The Role of Physical Attraction

August 30, 2019
The role of physical attraction is a relatively widely-studied concept. It's something we experience every day. Read on to learn more!

There are many theories on the role of physical attraction in love and relationships. Many of them focus on the beginnings of a relationship. It’s also a widely studied concept in the psychology of social cognition, where experts have done countless studies and research projects.

It’s also worth mentioning that we’re working with a narrow definition of attraction. In some cases, like with friendships, it can go hand-in-hand with affinity, but that’s not what we’re focusing on. Although it might sound hard to believe, it’s also possible to be in a relationship where you aren’t attracted to other people.

Researchers such as Surra and Milardo (1988) establish two types of human relationships. First, there are interactive networks, where we interact in order to achieve our own objectives. Then there are psychological networks, where we feel close to, and important to, other people. In this kind of relationship, our bonds go beyond simply achieving goals.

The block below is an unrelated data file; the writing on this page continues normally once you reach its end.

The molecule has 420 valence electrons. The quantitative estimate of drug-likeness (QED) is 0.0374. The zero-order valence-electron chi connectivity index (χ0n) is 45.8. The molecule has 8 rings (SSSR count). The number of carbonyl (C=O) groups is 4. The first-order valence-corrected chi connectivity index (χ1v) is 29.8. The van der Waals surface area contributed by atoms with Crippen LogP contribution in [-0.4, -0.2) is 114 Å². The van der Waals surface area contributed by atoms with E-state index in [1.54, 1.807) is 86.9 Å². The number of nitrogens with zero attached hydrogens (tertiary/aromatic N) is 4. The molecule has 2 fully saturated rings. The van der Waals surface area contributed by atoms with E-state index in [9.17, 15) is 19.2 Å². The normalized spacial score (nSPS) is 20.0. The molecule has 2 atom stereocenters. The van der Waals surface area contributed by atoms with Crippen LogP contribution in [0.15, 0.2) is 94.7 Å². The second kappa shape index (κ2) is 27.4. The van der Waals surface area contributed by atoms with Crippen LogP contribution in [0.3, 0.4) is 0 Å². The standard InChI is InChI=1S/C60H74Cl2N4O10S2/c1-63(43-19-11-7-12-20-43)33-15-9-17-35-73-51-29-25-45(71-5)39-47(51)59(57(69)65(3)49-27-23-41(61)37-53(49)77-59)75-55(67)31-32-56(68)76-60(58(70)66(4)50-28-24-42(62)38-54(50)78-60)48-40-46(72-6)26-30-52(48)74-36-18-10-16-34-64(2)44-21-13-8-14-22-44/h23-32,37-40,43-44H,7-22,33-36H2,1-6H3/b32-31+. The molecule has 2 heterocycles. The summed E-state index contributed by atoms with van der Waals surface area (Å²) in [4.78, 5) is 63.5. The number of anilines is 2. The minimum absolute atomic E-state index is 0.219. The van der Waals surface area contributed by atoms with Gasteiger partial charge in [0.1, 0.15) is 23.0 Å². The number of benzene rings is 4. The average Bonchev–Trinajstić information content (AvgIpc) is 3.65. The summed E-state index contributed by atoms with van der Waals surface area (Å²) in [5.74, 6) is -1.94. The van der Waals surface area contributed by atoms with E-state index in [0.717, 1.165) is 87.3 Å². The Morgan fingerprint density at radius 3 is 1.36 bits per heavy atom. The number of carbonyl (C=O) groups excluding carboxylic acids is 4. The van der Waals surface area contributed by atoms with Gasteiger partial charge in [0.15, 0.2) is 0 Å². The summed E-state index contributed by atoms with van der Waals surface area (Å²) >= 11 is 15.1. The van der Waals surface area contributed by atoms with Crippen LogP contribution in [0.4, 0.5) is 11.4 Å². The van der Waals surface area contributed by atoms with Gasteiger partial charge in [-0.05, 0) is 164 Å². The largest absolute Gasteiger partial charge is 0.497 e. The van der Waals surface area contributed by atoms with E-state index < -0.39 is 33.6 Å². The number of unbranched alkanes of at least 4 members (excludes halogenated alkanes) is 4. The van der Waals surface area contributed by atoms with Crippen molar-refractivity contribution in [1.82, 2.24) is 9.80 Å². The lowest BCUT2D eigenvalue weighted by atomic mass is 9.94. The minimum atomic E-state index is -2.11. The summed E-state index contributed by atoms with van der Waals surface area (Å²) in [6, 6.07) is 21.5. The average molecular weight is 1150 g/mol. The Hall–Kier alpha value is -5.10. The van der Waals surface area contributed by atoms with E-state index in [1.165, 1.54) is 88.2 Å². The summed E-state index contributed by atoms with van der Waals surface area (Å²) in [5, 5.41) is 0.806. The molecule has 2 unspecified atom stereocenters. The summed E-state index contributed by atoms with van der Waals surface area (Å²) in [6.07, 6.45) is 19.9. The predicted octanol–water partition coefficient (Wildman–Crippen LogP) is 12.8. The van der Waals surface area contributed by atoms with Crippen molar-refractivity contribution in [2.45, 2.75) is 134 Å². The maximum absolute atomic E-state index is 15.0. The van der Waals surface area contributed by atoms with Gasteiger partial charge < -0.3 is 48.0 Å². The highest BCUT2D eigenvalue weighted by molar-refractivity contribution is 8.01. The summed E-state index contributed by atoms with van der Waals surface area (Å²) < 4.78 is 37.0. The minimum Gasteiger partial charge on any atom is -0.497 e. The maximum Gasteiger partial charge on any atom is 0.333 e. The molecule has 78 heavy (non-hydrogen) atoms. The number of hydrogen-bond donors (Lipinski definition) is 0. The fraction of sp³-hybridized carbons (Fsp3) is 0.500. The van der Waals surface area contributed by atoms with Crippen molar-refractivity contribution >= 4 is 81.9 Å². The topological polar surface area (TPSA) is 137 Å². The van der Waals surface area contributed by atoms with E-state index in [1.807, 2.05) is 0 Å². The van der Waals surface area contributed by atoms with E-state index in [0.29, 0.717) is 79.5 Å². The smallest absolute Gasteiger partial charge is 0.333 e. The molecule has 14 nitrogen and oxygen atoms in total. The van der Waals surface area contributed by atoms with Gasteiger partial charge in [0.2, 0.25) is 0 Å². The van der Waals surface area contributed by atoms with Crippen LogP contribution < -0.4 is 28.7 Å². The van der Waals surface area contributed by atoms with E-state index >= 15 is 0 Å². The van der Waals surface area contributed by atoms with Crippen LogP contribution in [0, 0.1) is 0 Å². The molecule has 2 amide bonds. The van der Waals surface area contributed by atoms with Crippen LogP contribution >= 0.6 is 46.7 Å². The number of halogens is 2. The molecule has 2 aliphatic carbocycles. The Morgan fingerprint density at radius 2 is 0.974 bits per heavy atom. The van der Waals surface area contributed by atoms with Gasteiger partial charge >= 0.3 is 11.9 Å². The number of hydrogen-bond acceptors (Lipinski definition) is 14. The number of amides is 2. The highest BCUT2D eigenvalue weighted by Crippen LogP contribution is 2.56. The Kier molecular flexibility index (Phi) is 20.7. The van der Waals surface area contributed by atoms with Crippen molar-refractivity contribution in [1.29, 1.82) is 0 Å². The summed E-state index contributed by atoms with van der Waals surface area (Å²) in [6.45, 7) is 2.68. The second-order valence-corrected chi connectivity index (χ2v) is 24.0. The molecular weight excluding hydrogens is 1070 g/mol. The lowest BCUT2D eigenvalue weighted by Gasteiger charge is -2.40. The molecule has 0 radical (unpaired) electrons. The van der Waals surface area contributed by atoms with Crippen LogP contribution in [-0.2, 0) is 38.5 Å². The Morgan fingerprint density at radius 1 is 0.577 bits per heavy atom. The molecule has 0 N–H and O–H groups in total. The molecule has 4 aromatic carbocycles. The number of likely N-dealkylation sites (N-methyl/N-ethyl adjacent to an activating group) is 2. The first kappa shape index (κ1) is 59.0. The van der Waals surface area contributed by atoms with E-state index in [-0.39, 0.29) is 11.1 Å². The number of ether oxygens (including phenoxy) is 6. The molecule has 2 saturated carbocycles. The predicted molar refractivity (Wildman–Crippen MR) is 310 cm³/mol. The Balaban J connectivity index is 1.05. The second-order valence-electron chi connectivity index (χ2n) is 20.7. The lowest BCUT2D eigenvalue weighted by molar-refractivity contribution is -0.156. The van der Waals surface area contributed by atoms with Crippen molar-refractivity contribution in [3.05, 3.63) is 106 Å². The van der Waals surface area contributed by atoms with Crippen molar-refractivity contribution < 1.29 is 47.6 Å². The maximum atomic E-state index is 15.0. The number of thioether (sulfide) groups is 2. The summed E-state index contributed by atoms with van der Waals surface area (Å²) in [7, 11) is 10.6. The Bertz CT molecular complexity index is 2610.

Attraction pretty clearly falls into the category of psychological networks. Seen in that light, attraction is a natural disposition to begin a relationship with someone, interact with them, and positively react to their actions and suggestions.

A couple sitting together in a field, looking into each other's eyes.

Feingold and dating ads

Other researchers such as Feingold (1990) decided to study the role of physical attraction when it came to starting a relationship. He had five methodological tools for his research: 

  • Scaled questionnaires. Subjects had to rate various attributes they considered important in a potential partner. One of the attributes on the questionnaire was physical attraction.
  • A study of correlations between physical attraction and popularity. 
  • Blind dates, where they controlled the levels of physical attraction and the interactions they went on to have.
  • False physical descriptions of future coworkers to measure the positive or negative inclinations the subjects then had of them. 
  • An analysis of the content of dating ads in newspapers.

His goal was to see if beauty played a part in our evaluations of other peopleThe answer was yes. He found that men valued physical attractiveness more than women did. But wait, it’s more complicated than that! He also discovered that the difference was greater only in their subjective responses and not in their behavior.